The combined population of cities within the Wood River Valley climbed an estimated 1.7 percent from mid-2005 to mid-2006, largely due to significant increases in Ketchum and Hailey, according to recent estimates from the U.S. Census Bureau.
Based primarily on building permit applications, the bureau's figures estimated 80 new residents in Ketchum and 162 in Hailey, equaling growth of 2.5 and 2.1 percent, respectively, compared to a growth rate of 0.7 percent for Sun Valley and minus 0.6 percent for Bellevue.
Overall, Idaho's population increased by 2.6 percent during the same time period, making it the third-fastest growing state in the nation. This was largely the result of population explosions in the suburbs of Boise, highlighted by nearby Star, whose population rose by nearly 45 percent.
Despite the estimated negative growth in Bellevue for 2006, developers' appetites for large expansion in the city appear unabated. There are three annexation proposals before the city, which, if approved, would add approximately 1,000 homes and more than 500 acres to Bellevue.
Regardless of the census figures, these development proposals are justified said City Planning and Zoning Administrator Craig Eckles, whose own rough calculations actually show slight population growth.
"With these annexations, we're looking at 30-year buildouts,' Eckles said. "This is not going to happen tomorrow or even next year."
He added that there are very few units left in the Sunrise and Riverside subdivisions and that affordable property values are making Bellevue an increasingly attractive option to potential homeowners.
"The population wants diversity in their choices," Eckles said, explaining that the proposed developments could be a possible solution as demand grows in the future.
The important goal is to create a self-sustaining process, Eckles said, explaining that an increasing population will need an economic foundation.
"Rooftops create demand," Eckles said. "More residents will necessitate more schools and services, meaning more jobs for the people living here."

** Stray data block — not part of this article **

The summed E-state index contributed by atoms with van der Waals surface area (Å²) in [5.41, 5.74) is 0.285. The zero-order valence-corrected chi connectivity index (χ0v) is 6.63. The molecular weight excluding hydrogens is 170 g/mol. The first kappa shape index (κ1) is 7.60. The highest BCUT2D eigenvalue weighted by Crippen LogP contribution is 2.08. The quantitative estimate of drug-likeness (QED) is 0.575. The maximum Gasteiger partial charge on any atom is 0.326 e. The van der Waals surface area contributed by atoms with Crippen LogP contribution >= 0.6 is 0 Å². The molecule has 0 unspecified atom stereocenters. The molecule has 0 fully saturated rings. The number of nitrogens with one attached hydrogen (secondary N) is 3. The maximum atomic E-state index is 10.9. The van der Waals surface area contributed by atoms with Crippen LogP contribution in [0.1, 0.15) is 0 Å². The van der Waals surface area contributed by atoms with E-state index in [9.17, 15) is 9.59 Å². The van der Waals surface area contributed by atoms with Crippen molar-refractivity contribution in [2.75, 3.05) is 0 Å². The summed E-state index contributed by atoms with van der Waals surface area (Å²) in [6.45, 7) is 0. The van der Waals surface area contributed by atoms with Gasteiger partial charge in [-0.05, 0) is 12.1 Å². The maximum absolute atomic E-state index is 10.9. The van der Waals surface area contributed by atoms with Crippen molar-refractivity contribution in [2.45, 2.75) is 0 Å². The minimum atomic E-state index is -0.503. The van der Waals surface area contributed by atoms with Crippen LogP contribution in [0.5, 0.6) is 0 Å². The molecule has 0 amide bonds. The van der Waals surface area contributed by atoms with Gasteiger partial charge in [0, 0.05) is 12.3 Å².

As well, reduced options in Hailey could lead to the growth of its southern neighbor.
"We're running out of places to build," Hailey City Administrator Jim Spinelli said. "We're reinventing ourselves by tearing down and rebuilding."
Hailey's 2.1 percent growth was below its 3 percent annual average, Spinelli said, also attributing escalating property values to the decrease in population expansion.
"It's getting to the point where most working folks can't afford to move here," Spinelli said. "We now have second homeowners selling to other second homeowners."
The combined affects of restrictive geography and increasing property values in Hailey could reach as far as Carey, which is 30 miles southeast of Hailey.
According to the Census Bureau, Carey's population was estimated at 508 in 2006, a decrease of -0.6 percent from the previous year. However, Planing and Zoning Administrator Sara Mecham said that number is too low, and that the city has calculated an average growth of 3.7 percent every year for the last five years. At her last count, in 2005, the population was up to 670.
Like Bellevue, Carey is potentially facing a dramatic expansion, with current development applications totaling over 1,000 units. While that doesn't necessarily mean 1,000 new homes, developers are trying to ensure the availability of lots, Mecham said.
"There's a lot of interest here and we are doing a good job of keeping up with future demands," Mecham said. "What comes first, housing or jobs, we just can't tell."
Like Spinelli, Mecham said available space will be an important factor moving forward. As Hailey and Bellevue reach their growth limits, potential homeowners looking for a small, rural community will turn their sights on Carey.
"The county will always witness peaks and valleys in growth rate," Mecham said. "What tomorrow brings, we will have to wait and see."